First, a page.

While my garage gym is incredibly well outfitted with elitefts equipment and enough plates for a collegiate field house, it doesn’t have all of the bells and whistles we had when operating Beast Training (Beast) in Connecticut. In Connecticut, among other things, we had a beautiful set of Troy Pro-Style Dumbbells — all the way up to 150 pounds (although the 150s collected a lot of dust between uses). When I relocated to Texas, those dumbbells didn’t make the trip. We couldn’t justify the shipping cost, and when fully racked they would have taken up a massive amount of space in the garage gym, which wasn’t practical given all we were trying to cram into limited space. (Not to get overly sentimental, but I can’t help but wonder where those massive Troys are today.)

When I initially left for Texas, the Beast facility was still in operation. I had temporarily left all the gym equipment behind. We would eventually sell some and some we would ship to Texas upon the close of the training facility. The only equipment I brought with me initially was an adjustable set of dumbbells from Iron Mind (Big Boy Dumbbell Bars) and a handful of the standard plates. It was all I could pack in my old Honda Accord. I almost didn’t take them. In retrospect, I’m glad I did. When I arrived in Texas, I lived in a one-bedroom apartment and utilized the dumbbells to do a lot of single-arm floor pressing — right in my unfurnished living room.

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I was never able to adequately balance solid training and programming with all I was juggling at the time: the relocation, my new employment opportunity, and effectively commuting back and forth across the country for an extended period of time. 2013 was mostly a lost year concerning any real training progress, but the dumbbells helped me maintain sanity. You can feel some of my frustration in a piece a wrote for elitefts during that time.

The Iron Mind dumbbells are a bit unwieldy (i.e., they are 24 inches in length), but they are very sturdy and, needless to say, they can accommodate a large number of plates. With the plates I transported, I could easily make a pair of 120s, which isn’t bad for use in a home gym (or just floor pressing on your living room carpet). In the Texas garage gym, we have a selection of small dumbbells, but for any substantial pressing, we need to utilize the adjustable handles. Other than the Big Boy set, we haven’t been able to find any adjustable handles sturdy enough to survive hard, everyday use (e.g., the dropping on any failed repetition). We have bent (and trashed) more handles than I care to mention.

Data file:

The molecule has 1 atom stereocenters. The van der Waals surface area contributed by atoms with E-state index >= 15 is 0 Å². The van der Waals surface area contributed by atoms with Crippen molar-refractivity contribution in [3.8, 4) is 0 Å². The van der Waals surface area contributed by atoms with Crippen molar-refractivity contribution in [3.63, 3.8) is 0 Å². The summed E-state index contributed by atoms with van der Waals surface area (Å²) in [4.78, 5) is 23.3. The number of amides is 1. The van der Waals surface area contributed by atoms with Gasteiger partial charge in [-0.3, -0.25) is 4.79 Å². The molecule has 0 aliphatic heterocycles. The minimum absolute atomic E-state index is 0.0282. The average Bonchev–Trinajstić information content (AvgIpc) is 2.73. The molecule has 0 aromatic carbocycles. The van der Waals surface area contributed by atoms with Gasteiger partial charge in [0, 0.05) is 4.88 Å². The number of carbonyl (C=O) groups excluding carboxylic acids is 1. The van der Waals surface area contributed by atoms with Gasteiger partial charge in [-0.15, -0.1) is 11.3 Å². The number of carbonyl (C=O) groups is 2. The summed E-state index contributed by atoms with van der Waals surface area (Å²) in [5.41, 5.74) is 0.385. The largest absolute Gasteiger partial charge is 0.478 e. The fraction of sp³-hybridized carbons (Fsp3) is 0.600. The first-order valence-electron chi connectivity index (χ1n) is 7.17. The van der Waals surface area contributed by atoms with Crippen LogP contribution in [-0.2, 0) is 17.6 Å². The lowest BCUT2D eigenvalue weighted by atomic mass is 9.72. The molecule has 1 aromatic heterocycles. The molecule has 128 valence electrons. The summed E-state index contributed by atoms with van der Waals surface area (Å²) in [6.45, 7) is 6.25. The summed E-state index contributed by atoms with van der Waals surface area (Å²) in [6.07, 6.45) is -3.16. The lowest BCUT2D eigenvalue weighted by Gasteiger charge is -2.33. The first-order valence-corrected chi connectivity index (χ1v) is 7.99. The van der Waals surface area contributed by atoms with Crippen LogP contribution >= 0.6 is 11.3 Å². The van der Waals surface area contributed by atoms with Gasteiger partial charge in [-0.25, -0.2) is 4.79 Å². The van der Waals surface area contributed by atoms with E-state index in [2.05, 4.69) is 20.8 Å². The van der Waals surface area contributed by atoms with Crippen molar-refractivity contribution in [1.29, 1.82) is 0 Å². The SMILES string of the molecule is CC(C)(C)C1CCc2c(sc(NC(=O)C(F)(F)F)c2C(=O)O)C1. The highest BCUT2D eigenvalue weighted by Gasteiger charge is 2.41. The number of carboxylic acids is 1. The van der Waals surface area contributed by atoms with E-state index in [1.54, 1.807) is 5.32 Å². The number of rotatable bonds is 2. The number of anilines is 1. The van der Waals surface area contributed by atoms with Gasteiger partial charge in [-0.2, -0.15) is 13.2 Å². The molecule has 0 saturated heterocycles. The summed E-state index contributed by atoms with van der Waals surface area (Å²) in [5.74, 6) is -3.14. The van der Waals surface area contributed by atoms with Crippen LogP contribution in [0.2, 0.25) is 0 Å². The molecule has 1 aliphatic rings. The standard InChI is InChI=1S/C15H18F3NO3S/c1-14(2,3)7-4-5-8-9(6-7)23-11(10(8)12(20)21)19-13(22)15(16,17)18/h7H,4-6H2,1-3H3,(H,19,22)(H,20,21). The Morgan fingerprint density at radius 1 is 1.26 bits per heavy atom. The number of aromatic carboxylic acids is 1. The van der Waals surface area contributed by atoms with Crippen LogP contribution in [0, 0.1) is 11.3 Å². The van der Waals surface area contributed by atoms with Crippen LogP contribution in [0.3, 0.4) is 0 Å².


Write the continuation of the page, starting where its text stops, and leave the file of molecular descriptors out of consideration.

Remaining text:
Rationale for Change in Assistance Exercises

I had been alternating between dips and close grip board presses as the primary assistance exercises during my max effort upper body days, but after experiencing some unusual elbow tenderness, I recently needed to find a substitute. I gravitated back to the incline dumbbell press, an exercise with tremendous benefits that I had not performed in a long time.

Advantages of the Incline Dumbbell Bench Press

Provides a Break from the Joint Pounding of Consistently Heavy Barbell Work

After over 30 years of training, my joints need a break from heavy barbell work from time to time. They can be temperamental, and I definitely need to be more sensitive to wear and tear (as well as prehab and rehab work). In Ben Pollack’s article, “Bodybuilding Exercises for Powerlifters — How to Use High Reps to Get Strong(er),” he offers the incline press as an option in his sample high rep training program. He cites the benefits of providing a break from the consistent joint pounding of high-percentage max lifting, as well as the mental break.

Shoulder Friendly While Adding Stabilizing Work

To piggyback on the aforementioned joint-pounding hiatus, I have found the dumbbell version of the incline press to be more shoulder friendly than its barbell cousin. Having the ability to better control arm placement along with the plane of motion has provided me with some relief. While this might not be true for all (because of the additional stabilizing work required), it might provide some joint relief for you as well. When working with dumbbells, because each arm is forced to work independently, the trainee gets the added benefit of recruiting additional stabilizing muscles, which improves overall strength and development (see below).

Hypertrophy, Muscle Engagement, and Range of Motion

I have found the incline dumbbell bench press to be beneficial at higher rep ranges. For powerlifters needing an alternative to max effort work, the higher rep training is conducive to hypertrophy (i.e., a great tool to build muscle). Concerning muscle engagement, the incline dumbbell bench press targets the upper chest, shoulders, and triceps. The use of dumbbells allows for a greater range of motion (a more significant stretch) which is not only beneficial for inducing hypertrophy, but can also assist in promoting balance across both arms.

Add It to Your Training

Particularly for an older trainee, the most challenging part of the exercise is the initial setup — predominantly when training alone. Getting the dumbbells in position without a spotter can be a chore, and if you are not used to it, it definitely takes a bit of practice. Once the setup is mastered, I have found the exercise to be an excellent complement to my max effort chest work. With a myriad of benefits, consider implementing in your own programming and rediscover another weapon in your training arsenal.